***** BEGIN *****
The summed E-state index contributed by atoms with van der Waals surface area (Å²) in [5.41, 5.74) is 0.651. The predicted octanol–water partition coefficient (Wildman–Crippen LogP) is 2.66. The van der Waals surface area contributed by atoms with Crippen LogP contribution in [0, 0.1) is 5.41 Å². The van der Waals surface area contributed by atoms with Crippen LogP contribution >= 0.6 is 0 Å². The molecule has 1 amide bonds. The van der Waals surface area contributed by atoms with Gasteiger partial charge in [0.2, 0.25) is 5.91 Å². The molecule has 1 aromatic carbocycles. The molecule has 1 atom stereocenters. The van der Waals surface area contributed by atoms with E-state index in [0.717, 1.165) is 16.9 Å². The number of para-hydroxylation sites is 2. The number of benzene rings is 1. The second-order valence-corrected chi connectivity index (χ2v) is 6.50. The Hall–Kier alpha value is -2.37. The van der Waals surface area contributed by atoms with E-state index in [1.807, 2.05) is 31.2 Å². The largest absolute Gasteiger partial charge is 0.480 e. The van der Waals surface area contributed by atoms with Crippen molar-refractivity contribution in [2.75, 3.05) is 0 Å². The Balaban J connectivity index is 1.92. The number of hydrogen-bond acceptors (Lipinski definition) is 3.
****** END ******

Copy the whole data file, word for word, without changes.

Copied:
The summed E-state index contributed by atoms with van der Waals surface area (Å²) in [5.41, 5.74) is 0.651. The predicted octanol–water partition coefficient (Wildman–Crippen LogP) is 2.66. The van der Waals surface area contributed by atoms with Crippen LogP contribution in [0, 0.1) is 5.41 Å². The van der Waals surface area contributed by atoms with Crippen LogP contribution >= 0.6 is 0 Å². The molecule has 1 amide bonds. The van der Waals surface area contributed by atoms with Gasteiger partial charge in [0.2, 0.25) is 5.91 Å². The molecule has 1 aromatic carbocycles. The molecule has 1 atom stereocenters. The van der Waals surface area contributed by atoms with E-state index in [0.717, 1.165) is 16.9 Å². The number of para-hydroxylation sites is 2. The number of benzene rings is 1. The second-order valence-corrected chi connectivity index (χ2v) is 6.50. The Hall–Kier alpha value is -2.37. The van der Waals surface area contributed by atoms with E-state index in [1.807, 2.05) is 31.2 Å². The largest absolute Gasteiger partial charge is 0.480 e. The van der Waals surface area contributed by atoms with Crippen molar-refractivity contribution in [2.75, 3.05) is 0 Å². The Balaban J connectivity index is 1.92. The number of hydrogen-bond acceptors (Lipinski definition) is 3.